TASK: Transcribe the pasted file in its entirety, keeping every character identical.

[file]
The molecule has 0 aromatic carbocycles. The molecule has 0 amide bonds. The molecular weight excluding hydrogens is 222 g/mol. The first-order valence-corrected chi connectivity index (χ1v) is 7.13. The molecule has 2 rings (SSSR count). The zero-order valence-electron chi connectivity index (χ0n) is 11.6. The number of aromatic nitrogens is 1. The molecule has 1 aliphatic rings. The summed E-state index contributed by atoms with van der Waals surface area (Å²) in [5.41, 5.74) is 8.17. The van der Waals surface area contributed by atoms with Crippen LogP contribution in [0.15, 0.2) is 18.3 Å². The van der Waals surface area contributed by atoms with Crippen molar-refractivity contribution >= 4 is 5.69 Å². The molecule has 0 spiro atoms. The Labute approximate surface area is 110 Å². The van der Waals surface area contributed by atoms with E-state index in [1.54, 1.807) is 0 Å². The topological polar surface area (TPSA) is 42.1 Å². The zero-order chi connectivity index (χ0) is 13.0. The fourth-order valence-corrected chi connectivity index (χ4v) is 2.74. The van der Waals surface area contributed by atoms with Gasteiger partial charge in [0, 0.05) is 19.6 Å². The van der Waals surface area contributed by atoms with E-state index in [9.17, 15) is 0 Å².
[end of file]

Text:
The molecule has 0 aromatic carbocycles. The molecule has 0 amide bonds. The molecular weight excluding hydrogens is 222 g/mol. The first-order valence-corrected chi connectivity index (χ1v) is 7.13. The molecule has 2 rings (SSSR count). The zero-order valence-electron chi connectivity index (χ0n) is 11.6. The number of aromatic nitrogens is 1. The molecule has 1 aliphatic rings. The summed E-state index contributed by atoms with van der Waals surface area (Å²) in [5.41, 5.74) is 8.17. The van der Waals surface area contributed by atoms with Crippen LogP contribution in [0.15, 0.2) is 18.3 Å². The van der Waals surface area contributed by atoms with Crippen molar-refractivity contribution >= 4 is 5.69 Å². The molecule has 0 spiro atoms. The Labute approximate surface area is 110 Å². The van der Waals surface area contributed by atoms with E-state index in [1.54, 1.807) is 0 Å². The topological polar surface area (TPSA) is 42.1 Å². The zero-order chi connectivity index (χ0) is 13.0. The fourth-order valence-corrected chi connectivity index (χ4v) is 2.74. The van der Waals surface area contributed by atoms with Gasteiger partial charge in [0, 0.05) is 19.6 Å². The van der Waals surface area contributed by atoms with E-state index in [9.17, 15) is 0 Å².